The concept of content moderation has evolved considerably in recent years. At first, platforms simply responded to complaints made by users. But now, they’re much more proactive. This shift came about largely because of advancements in AI and image and sound recognition, for example. There’s no way humans could manually check the thousands of videos that get posted every day. With new technology, platforms can be much more effective at moderating what’s displayed on them.

Some content is clearly illegal, but a lot of it lies in a grey area where it’s hard to know for sure whether it should be removed. One example is content associated with disinformation. There’s a regulatory gap in this area, and it shouldn’t be up to platform operators to decide what’s legal or illegal. Content platforms have become the megaphones of society so they have a tremendous responsibility in moderating content. But they also need better support from lawmakers.

DR / Mark Kornfilt

You mentioned that AI has been very useful for content moderation. What other effects will AI have on online video content in the coming years?

AI will have a huge impact. For instance, generative AI will throw up formidable challenges in the area of image manipulation. As internet users, we’re used to filtering the articles we read online, but that filter is much weaker when we watch videos. Going forward, it’ll be increasingly harder to determine which videos are real and which are fake. That will undoubtedly become a major issue for society.

AI can also assist content creators, helping them to work with colors, improve image quality and enhance sound synchronization. The technology could soon free them of many simple, repetitive tasks.

You left Vimeo in early 2023 and are now back in Switzerland. What’s next for you?

Moving back to Switzerland was a personal choice I made with my wife and three children, and we’re very happy.

Right now, I’m working on starting a new business. I’ve been wanting to go back to building for a while. I had a taste of it when I opened Livestream’s London office in 2011. There, I had to build everything from scratch again – hire staff, acquire customers, and even get back into coding. I loved it!

The new venture is a digital platform that aims to transform commodities trading, starting with paper and pulp. It’ll make it easier for buyers to get into direct contact with suppliers. The idea came from my own family experience – my father has a trading business in the industry, and I saw how offline and traditional the sales and marketing of products still are. There’s a significant opportunity to make these markets more efficient. I’ve already completed a pre-seed funding round and put together a five-person team. I’m really excited about this fresh start.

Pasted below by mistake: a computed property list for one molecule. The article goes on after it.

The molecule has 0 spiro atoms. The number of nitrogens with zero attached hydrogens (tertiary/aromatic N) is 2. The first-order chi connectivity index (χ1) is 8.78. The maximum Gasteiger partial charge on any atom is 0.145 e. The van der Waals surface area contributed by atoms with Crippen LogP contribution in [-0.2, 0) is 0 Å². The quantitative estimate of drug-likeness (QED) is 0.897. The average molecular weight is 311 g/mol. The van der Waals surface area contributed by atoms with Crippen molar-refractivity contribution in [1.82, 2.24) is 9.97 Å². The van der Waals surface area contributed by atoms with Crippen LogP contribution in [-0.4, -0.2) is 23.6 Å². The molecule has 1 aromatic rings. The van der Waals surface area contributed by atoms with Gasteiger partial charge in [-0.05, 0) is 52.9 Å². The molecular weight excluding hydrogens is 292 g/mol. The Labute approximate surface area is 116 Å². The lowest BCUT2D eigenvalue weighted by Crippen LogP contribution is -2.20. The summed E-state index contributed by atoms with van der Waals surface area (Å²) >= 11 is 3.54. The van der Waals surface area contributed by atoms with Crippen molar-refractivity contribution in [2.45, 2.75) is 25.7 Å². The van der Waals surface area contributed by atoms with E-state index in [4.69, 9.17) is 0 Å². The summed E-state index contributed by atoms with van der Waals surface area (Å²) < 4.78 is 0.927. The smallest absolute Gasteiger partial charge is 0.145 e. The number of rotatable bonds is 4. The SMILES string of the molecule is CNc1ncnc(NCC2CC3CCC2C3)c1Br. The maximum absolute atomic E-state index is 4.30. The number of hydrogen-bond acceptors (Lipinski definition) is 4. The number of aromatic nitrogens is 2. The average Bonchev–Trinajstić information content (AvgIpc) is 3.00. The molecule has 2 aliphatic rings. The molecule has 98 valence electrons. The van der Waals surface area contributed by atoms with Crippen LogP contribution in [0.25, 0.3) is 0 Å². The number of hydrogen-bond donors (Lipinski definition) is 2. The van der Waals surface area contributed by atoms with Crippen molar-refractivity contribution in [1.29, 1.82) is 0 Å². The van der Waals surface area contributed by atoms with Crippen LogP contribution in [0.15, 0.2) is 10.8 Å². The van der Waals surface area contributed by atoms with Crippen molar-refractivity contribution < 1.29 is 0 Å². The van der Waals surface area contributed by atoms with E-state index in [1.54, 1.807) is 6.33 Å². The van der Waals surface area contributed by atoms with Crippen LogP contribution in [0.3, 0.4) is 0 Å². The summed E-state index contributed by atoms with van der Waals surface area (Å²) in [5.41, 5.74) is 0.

More broadly, now that I’m back in Switzerland I hope to contribute to the country’s innovation ecosystem. I’m mentoring a startup called Unki, founded by two EPFL students, that aims to revolutionize travel planning. I also joined Ace Ventures, a venture-capital firm that just created a fund specifically for Swiss startups. And I try to help out with other local startup-support programs – both at EPFL, such as Blaze, and elsewhere, like the Genilem startup accelerator.

You recently returned to the EPFL campus for our welcome day. What struck you the most about how the School has changed since you left?

A lot of memories came flooding back as I walked around the campus and went into buildings like the Coupole. Two things that haven’t changed are EPFL’s high standards and research excellence. But other things have: the new buildings, a much more animated campus life - EPFL has a clear ambition to continue to be one of the best schools in the world.

What advice would you give students wanting to start their own business after they graduate?

Don’t be afraid of failure – you’ve got nothing to lose! In the first few years after you graduate, when you’re 20–30 years old, you often have very few things holding you down. Make the most of that time by taking risks. And especially, never stop learning. There’s no better experience in terms of the depth and breadth of the skills you acquire than starting a business. And the conditions in Switzerland for doing that are amazing. Sometimes you’ve got to push yourself out of your comfort zone.

Another piece of advice specifically for those wanting to become entrepreneurs – think about how you intend to penetrate your market right from the get-go. Engineers who map out a business plan often focus on the features of their product and overlook the market-facing aspects. And lastly, I’d advise young entrepreneurs to be patient. It’s a fallacy to think you can create a company and then sell it six months later – be prepared for a marathon.

1982 Born in Turkey
2005 Graduates from EPFL with a Master’s degree in computer science
2007 Co-founded Livestream in New York
2017 Sells Livestream to Vimeo
2018 Appointed CPO & CTO of Vimeo
2021 Appointed President of Vimeo
2023 Returns to Switzerland

Author: Arnaud Aubelle

Source: People